He did not ask for my bank account numbers etc. but just wanted to mail it to me to hold the bike.

He seems like a straight up guy, and is a very popular socialite in San Diego (I checked his name on Google!!)

Does a deposit with an electronic check sound legit? Is there anyway he could send it me, and then get my account number to

scam me, or is it safe? Most websites say merchants accept e-checks all the time, but I wasn't sure about one being sent to me

as a private party seller, and not as a merchant. Any thoughts on this?

Yes, I can hear it now: "homer you should know better, put it in the general information forum, and not the turbo forum"..........just figured I would ask you guys first, since we buy and sell these bikes regularly and for good sums of money from all over the map...




NO WAY, would I sell a bike and accept payment under the terms that the buyer is suggesting. IF he is truly interested he can pay with CASH or WIRE THE MONEY INTO YOUR BANK ACCOUNT.

If he wants to examine the bike and hold it with a deposit he can wire the funds to your account.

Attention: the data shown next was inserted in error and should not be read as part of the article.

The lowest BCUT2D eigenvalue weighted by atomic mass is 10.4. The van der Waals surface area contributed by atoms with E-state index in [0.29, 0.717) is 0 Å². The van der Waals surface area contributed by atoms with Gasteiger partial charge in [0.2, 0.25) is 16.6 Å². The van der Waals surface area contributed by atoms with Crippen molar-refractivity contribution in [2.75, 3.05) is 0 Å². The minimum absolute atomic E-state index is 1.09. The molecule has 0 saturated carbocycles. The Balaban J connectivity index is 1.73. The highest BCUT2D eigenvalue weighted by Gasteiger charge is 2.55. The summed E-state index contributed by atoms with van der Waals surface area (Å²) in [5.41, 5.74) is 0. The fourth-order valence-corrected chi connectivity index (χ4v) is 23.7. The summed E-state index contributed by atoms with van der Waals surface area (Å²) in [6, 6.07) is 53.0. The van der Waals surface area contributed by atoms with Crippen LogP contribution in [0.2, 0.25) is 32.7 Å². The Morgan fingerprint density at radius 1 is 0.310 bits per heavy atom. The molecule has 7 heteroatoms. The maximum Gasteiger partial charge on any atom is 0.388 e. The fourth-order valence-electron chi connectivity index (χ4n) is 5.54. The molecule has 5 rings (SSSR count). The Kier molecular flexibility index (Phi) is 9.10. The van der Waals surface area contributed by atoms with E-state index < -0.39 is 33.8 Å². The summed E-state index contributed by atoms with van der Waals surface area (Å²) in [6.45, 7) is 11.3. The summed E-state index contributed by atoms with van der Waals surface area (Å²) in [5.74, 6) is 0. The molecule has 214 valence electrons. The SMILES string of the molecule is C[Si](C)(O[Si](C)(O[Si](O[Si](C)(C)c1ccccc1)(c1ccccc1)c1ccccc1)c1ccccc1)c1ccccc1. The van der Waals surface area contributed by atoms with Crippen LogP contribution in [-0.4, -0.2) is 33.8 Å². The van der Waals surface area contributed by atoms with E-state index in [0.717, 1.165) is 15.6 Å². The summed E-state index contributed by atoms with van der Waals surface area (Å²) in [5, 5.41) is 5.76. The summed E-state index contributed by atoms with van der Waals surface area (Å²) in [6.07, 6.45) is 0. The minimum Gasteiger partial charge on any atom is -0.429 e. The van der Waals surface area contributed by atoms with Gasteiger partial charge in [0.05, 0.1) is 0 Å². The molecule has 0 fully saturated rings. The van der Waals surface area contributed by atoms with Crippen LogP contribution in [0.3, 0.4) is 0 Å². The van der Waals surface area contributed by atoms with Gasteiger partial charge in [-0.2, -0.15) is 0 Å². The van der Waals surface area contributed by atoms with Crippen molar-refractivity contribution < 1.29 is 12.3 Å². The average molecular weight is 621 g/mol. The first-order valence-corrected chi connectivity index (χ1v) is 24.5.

When he comes to pick the bike up he can bring CASH to pay the balance. NO CASHIERS CHECK ON PICKUP, NONE, NADA.

CASH ON PICKUP.



Big deal he is a socialite in San Diego. If he is he can certainly get his hands on $5,000 CASH very easily (I picked $5k as that is probably the maximum a CX500 turbo sells for these days).



As for wiring the buyer WOULD need your bank account info which is no big deal. All your bank account info is on every single check that you hand out every day. The buyer can't do anything or harm you just by having your account information.



I have wired money several times, you need your bank name, address account number, your FULL name that is on the account and and routing number. Your bank can confirm all that information for you.
 

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The guy could not do any type of electronic deposit to you personally unless he did have your bank information. DON"T DO IT. Unless the buyer wanted to deal with something like PayPal, at least that way you have a third party system of proven accounts.



I'm glad your "spidey sense" felt something.




NEVER EVER EVER accept Paypal as payment for a large purchase.

NEVER.

EVER.

PAYPAL stinks and offers virtually no protection for the seller.

I know several people that no longer accept paypal for payment as they have been ripped off and paypal does NOTHING.



Think I am kidding?



www.paypalsucks.com



As far as having bank information to wire funds into the account there is no danger, the same information a person needs in order to wire funds into your account is the same information that is printed on every single check you use to pay for groceries.